What skills did you learn from your mom that you made certain to use when mothering your own children? One of my favorite things as a child was the rare time when Mom would play with me and my older brother. One game I loved was when she had the vacuum cleaner out -- we'd run in circles on her bed while she turned the vacuum on and off and we'd pretend we were inside a giant Kitchenaid mixer. Goofy, off-the-wall spontaneous games like that became really big in my own household and probably saved my sanity.
Your daughter is an adult now -- and while you, of course, still love and support her, your job raising her is complete. What issues do you see brand new parents facing that you never had to face when you were raising your own? Since there's a 20-year age difference between my oldest and my youngest, it's as if they are from completely different generations. The pressure now on young girls to grow up and be sexual beings is immense. When my older daughter was in 5th grade, her relationship with boys -- as unusual, alien creatures that would one day be more interesting -- was much the same as mine at her age. But my younger daughter tells me that half her class has boyfriends. I'm glad that she's so far as baffled by this as I am.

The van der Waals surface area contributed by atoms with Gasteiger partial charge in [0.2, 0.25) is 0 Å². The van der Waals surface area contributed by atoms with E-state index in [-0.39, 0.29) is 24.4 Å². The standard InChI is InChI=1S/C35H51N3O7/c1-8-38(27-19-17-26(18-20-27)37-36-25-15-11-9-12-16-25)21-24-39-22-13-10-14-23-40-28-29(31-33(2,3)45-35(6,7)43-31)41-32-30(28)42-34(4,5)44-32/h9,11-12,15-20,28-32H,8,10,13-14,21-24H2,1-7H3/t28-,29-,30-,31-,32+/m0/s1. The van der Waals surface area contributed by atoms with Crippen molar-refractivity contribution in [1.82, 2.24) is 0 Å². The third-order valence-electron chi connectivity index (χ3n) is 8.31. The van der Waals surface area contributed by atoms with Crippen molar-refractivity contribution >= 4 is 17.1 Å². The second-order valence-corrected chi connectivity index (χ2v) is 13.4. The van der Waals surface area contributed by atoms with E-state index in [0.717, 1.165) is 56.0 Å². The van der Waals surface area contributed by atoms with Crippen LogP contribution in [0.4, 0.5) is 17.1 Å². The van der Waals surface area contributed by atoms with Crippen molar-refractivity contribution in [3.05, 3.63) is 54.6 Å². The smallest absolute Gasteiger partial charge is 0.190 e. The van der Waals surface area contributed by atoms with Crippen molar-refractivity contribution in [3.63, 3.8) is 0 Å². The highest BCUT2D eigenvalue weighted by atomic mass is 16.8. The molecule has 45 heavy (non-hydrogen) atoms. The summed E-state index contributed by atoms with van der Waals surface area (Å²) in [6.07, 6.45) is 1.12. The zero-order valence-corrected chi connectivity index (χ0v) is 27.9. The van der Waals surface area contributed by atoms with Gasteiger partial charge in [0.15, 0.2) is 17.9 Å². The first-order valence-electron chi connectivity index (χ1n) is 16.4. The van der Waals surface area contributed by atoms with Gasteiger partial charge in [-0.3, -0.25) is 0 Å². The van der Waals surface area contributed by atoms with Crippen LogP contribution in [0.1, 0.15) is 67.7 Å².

And things seem to be moving so much faster than they did 20 years ago. Kids now are connected to other kids around the world through Facebook and Twitter. They know what's going on in the world and they want to help create change. Guiding them through all that is harrowing. I think there is a tendency to protect kids from all the ills of the world -- that's where we got the "helicopter parenting" trend -- and it's so hard to just let them go and trust that they'll be okay.
What advice would you give to someone who is still trying to figure out this parenting thing? Trust your heart; your instincts will guide you. Don't be afraid to make mistakes and change your course. Be yourself and show your children who you are.
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Thanks so much to Karen for sharing her thoughts on motherhood! You can learn more about Karen at her site, Polaris Rising. Also, special thanks to Procter & Gamble for their generous sponsorship of The Motherhood Project: to read more stories about motherhood and to share your own, click here for more details on the Thank You Mom campaign, now through the end of November.
And on that note, have a great weekend everyone. Don't forget to call your mom.
Images: Karen, photographed on October 4th, 2010 at Café Brasil in Houston, Texas. Nikon D300 and 50mm lens.